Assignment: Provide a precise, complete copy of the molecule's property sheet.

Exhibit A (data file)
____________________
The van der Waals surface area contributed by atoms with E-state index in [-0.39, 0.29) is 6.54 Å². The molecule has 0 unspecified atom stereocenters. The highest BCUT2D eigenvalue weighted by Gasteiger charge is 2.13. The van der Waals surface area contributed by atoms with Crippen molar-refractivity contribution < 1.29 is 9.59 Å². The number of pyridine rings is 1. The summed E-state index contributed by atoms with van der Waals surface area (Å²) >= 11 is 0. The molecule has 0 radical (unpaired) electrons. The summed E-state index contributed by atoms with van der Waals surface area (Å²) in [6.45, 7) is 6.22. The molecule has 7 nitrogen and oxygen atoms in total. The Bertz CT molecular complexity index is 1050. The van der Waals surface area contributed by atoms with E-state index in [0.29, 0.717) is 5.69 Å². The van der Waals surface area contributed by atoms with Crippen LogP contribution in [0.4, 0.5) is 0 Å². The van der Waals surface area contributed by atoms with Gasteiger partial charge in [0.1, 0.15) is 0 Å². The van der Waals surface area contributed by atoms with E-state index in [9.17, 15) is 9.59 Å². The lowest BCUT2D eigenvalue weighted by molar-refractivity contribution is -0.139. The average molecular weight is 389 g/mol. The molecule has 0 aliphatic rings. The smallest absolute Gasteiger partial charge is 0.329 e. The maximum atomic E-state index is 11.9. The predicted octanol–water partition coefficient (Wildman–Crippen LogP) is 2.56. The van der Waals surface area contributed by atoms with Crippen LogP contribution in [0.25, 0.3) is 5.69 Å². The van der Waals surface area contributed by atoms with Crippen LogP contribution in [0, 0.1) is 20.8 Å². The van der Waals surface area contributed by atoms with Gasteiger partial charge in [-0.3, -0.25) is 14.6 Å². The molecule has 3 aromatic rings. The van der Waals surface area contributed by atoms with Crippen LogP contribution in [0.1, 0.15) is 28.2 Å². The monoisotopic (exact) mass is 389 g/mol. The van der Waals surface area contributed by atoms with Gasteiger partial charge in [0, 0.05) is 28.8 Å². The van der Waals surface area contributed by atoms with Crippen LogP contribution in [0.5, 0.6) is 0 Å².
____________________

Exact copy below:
The van der Waals surface area contributed by atoms with E-state index in [-0.39, 0.29) is 6.54 Å². The molecule has 0 unspecified atom stereocenters. The highest BCUT2D eigenvalue weighted by Gasteiger charge is 2.13. The van der Waals surface area contributed by atoms with Crippen molar-refractivity contribution < 1.29 is 9.59 Å². The number of pyridine rings is 1. The summed E-state index contributed by atoms with van der Waals surface area (Å²) >= 11 is 0. The molecule has 0 radical (unpaired) electrons. The summed E-state index contributed by atoms with van der Waals surface area (Å²) in [6.45, 7) is 6.22. The molecule has 7 nitrogen and oxygen atoms in total. The Bertz CT molecular complexity index is 1050. The van der Waals surface area contributed by atoms with E-state index in [0.29, 0.717) is 5.69 Å². The van der Waals surface area contributed by atoms with Crippen LogP contribution in [0.4, 0.5) is 0 Å². The van der Waals surface area contributed by atoms with Gasteiger partial charge in [0.1, 0.15) is 0 Å². The van der Waals surface area contributed by atoms with E-state index in [9.17, 15) is 9.59 Å². The lowest BCUT2D eigenvalue weighted by molar-refractivity contribution is -0.139. The average molecular weight is 389 g/mol. The molecule has 0 aliphatic rings. The smallest absolute Gasteiger partial charge is 0.329 e. The maximum atomic E-state index is 11.9. The predicted octanol–water partition coefficient (Wildman–Crippen LogP) is 2.56. The van der Waals surface area contributed by atoms with Crippen LogP contribution in [0.25, 0.3) is 5.69 Å². The van der Waals surface area contributed by atoms with Crippen LogP contribution in [0, 0.1) is 20.8 Å². The van der Waals surface area contributed by atoms with Gasteiger partial charge in [-0.3, -0.25) is 14.6 Å². The molecule has 3 aromatic rings. The van der Waals surface area contributed by atoms with Crippen LogP contribution in [0.1, 0.15) is 28.2 Å². The monoisotopic (exact) mass is 389 g/mol. The van der Waals surface area contributed by atoms with Gasteiger partial charge in [0, 0.05) is 28.8 Å². The van der Waals surface area contributed by atoms with Crippen LogP contribution in [0.5, 0.6) is 0 Å².